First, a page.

Regarding earlier stage development, Vivian Fonseca, MD, FRCP (Tulane University Medical Center, New Orleans, LA, USA), presented 12-week results from a dose-finding study of ipragliflozin (Astellas Pharmaceuticals, Tokyo, Japan), a sodium-dependent glucose transporter 2 (SGLT-2) inhibitor. The study enrolled patients with type 2 diabetes (n = 412), whether drug naïve or treated with oral antihyperglycemic agents (the former went through a 6-week washout period). Patients were randomized to placebo, metformin, or one of four ipragliflozin doses (12.5, 50, 150, or 300 mg once daily). Ipragliflozin caused dose-dependent glycemic benefits that were significantly better than those of placebo and, for doses ≥50 mg, comparable to those of metformin (i.e. approximately 0.5% from a baseline of approximately 8.0%). Ipragliflozin also caused a trend towards dose-dependent weight loss, with a notable magnitude given the study’s short duration (2.3 kg [5.1 lbs] for the 300 mg dose vs 0.68 kg [1.5 lbs] for placebo). All groups were comparable in terms of rates of treatment-emergent adverse events (TEAEs), as well as urinary tract infections (UTIs), but genital tract infections (GTIs) were more common with ipragliflozin than placebo (4.1% vs 1.4%). Safety and tolerability will be critical for the success of any SLGT-2 inhibitor; thus far, it is not clear how particular candidates compare with one another in this regard.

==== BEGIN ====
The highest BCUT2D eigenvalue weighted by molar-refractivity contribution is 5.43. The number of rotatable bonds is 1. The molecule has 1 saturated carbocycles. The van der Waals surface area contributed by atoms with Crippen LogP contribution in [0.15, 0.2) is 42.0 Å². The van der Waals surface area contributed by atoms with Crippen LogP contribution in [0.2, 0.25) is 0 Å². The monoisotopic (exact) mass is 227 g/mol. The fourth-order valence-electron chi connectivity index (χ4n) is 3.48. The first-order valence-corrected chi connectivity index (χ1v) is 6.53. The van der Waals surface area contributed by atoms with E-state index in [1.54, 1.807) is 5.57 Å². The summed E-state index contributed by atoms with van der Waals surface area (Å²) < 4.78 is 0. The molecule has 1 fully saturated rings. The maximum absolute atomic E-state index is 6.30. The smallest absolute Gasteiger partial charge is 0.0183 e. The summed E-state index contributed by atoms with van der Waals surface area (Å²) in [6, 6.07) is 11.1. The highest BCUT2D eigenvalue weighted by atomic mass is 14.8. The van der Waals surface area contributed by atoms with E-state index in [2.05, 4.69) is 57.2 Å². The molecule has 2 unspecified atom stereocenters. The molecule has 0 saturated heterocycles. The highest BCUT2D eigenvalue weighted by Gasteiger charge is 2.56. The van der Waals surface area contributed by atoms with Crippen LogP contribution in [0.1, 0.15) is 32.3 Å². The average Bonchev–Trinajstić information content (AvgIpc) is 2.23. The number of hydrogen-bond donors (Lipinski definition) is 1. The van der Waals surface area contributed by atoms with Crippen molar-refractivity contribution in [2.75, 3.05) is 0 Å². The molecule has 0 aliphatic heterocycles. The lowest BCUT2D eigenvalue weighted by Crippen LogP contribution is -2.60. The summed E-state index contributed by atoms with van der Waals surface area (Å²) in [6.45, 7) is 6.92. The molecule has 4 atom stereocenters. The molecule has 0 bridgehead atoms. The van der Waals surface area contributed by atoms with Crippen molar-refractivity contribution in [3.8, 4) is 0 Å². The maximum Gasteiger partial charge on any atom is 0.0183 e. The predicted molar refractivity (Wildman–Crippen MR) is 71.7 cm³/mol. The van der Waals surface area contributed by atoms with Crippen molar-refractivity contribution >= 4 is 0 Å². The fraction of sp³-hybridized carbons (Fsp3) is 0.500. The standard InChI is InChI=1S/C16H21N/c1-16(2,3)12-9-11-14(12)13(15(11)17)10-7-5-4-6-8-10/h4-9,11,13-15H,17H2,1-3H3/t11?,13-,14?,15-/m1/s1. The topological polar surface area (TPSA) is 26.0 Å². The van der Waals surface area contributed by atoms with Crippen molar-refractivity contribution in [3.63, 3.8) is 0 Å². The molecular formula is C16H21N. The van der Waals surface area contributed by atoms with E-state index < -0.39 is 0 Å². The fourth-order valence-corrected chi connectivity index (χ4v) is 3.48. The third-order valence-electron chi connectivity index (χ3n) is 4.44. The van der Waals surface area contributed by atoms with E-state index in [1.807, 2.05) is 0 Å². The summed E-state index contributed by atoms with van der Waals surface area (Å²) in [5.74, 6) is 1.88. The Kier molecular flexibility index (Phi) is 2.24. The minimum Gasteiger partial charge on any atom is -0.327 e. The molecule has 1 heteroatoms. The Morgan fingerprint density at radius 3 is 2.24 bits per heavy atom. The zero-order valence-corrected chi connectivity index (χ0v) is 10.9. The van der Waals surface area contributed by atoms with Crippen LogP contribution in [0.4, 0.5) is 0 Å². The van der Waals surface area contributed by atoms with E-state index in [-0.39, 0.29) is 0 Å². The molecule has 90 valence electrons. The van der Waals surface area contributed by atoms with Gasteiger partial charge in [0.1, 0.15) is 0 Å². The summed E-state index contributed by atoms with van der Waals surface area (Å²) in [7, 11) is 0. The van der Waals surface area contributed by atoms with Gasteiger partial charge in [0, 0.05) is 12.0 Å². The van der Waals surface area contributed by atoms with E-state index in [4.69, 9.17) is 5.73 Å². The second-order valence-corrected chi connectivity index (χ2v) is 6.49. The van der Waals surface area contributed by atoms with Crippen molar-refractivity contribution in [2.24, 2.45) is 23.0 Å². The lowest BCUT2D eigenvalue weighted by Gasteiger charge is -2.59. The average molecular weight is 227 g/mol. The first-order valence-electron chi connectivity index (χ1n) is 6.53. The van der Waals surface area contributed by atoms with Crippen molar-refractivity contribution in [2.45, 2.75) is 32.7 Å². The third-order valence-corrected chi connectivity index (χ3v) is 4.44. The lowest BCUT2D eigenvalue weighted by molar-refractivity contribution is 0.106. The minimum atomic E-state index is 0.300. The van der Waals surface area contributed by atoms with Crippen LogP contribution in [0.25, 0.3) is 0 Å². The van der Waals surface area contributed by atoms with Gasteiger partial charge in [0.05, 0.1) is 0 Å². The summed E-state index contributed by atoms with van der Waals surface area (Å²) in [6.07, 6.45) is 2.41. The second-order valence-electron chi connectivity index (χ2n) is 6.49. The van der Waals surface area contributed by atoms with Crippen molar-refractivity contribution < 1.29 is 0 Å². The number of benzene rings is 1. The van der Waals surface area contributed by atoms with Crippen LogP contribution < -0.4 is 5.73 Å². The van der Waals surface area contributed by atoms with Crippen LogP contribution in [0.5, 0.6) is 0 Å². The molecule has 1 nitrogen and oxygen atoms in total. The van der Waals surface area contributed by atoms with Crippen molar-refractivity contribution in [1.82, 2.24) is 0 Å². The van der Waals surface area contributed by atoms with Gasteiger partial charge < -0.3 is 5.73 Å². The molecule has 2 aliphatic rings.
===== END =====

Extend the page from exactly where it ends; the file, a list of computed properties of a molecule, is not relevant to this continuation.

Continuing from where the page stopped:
John Wilding, DM (University Hospital Aintree, Liverpool, UK), presented the results of a Phase IIb dose-ranging study of AstraZeneca’s now discontinued glucokinase activator AZD1656. In the study, patients on background metformin (n = 458) were treated with fixed daily doses of 20 or 40 mg AZD1656, titrated doses of 10–140 or 20–200 mg AZD1656, glipizide, or placebo for 4 months. There was a 0.8% decline in A1c from 8.3 with titrated doses of 10–140 and 20–200 mg AZD1656, adjusted for the 0.2% increase with placebo, a decline similar to the 0.85% seen with glipizide. Fixed doses of 20 mg (0.16%) and 40 mg (0.22%) AZD1656 had similar effects to placebo. Patients treated with titrated doses of 10–140 and 20–200 mg AZD1656 exhibited 12%–13% hypoglycemia rates compared with placebo (1.1%), and triglyceride levels increased by approximately 20%, without an effect on high-density lipoprotein (HDL), low-density lipoprotein (LDL), total cholesterol, body weight, or blood pressure. Although these rates of hypoglycemia appear less than those observed with some of the other discontinued glucokinase activators, AstraZeneca’s management has suggested AZD1656 was discontinued due to inability to meet ‘predefined internal criteria for the product’. Forest/TransTech and Advinus Therapeutics, which continue to develop glucokinase activators, have stressed that their programs are liver selective, minimizing the risk of hypoglycemia; however, unless the side effect profile allows for relatively innocuous administration or the drugs show additional metabolic benefit, we remain uncertain on the future of the class relative to other options.